Washington: The US Department of Justice (DOJ) said in a court filing that it opposes any attempts to unseal the affidavit laying out the probable cause for the search of former President Donald Trump’s Mar-a-Lago estate in Florida.
“The affidavit supporting the search warrant presents a very different set of considerations,” the filing on Monday read.
“There remain compelling reasons, including to protect the integrity of an ongoing law enforcement investigation that implicates national security, that support keeping the affidavit sealed,” it added.
The new filing was a response to an effort by multiple US media organisations to unseal the affidavit, days after a federal judge unsealed the warrant that Federal Bureau of Investigation (FBI) agents executed to search Mar-a-Lago, reports Xinhua news agency.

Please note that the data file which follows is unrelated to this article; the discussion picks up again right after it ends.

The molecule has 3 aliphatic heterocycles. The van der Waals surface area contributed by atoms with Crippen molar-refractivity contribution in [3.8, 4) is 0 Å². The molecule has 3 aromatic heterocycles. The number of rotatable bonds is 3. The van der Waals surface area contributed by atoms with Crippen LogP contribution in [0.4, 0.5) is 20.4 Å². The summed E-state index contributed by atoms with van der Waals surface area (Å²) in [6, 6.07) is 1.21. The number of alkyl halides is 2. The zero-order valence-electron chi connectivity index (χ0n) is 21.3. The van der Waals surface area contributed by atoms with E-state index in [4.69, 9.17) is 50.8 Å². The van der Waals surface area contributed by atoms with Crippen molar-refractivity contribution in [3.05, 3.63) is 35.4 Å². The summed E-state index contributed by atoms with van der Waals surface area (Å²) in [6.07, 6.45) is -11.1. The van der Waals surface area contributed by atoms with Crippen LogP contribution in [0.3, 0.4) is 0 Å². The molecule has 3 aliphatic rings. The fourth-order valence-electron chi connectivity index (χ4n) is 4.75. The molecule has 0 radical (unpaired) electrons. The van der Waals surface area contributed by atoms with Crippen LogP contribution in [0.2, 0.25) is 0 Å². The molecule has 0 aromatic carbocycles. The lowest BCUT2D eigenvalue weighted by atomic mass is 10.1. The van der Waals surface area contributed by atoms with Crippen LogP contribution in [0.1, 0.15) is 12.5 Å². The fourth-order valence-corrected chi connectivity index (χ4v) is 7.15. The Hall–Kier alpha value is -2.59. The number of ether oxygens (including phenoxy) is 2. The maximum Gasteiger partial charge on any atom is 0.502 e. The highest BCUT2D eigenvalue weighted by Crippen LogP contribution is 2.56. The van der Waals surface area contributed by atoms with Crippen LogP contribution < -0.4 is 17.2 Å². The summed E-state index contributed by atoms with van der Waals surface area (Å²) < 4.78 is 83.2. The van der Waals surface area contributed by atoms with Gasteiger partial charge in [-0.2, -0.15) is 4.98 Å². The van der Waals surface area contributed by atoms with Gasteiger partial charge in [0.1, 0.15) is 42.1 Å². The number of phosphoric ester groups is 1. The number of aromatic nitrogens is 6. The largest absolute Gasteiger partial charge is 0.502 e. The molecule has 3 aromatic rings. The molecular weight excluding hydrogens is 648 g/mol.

Trump has slammed what he called a “raid” on his residence while denying allegations that he had mishandled classified information.
In an interview with Fox News on Monday, Trump renewed criticism of the search and investigations involving him, but acknowledged that the “temperature has to be brought down in the US”.
Attorney General Merrick Garland told reporters last week that he personally “approved the decision to seek a search warrant in this matter” and sought to brush off “unfounded attacks” against the DOJ and the FBI.
The Department of Homeland Security and the FBI have reportedly sent a bulletin to law enforcement agencies warning of increased threats.
They have seen an increase in “violent threats” against law enforcement, judiciary, and government personnel, including a particular threat to “place a so-called Dirty Bomb in front of FBI headquarters”, according to the bulletin obtained by US media outlets.
“General calls” for “civil war” and “armed rebellion” have also increased in recent days on social media, the bulletin stressed.
A group of armed Trump supporters gathered outside the FBI office in Phoenix, Arizona, on August 13.
As threats against the federal law enforcement agency rise, the FBI has placed a protective fence around its headquarters in Washington, D.C.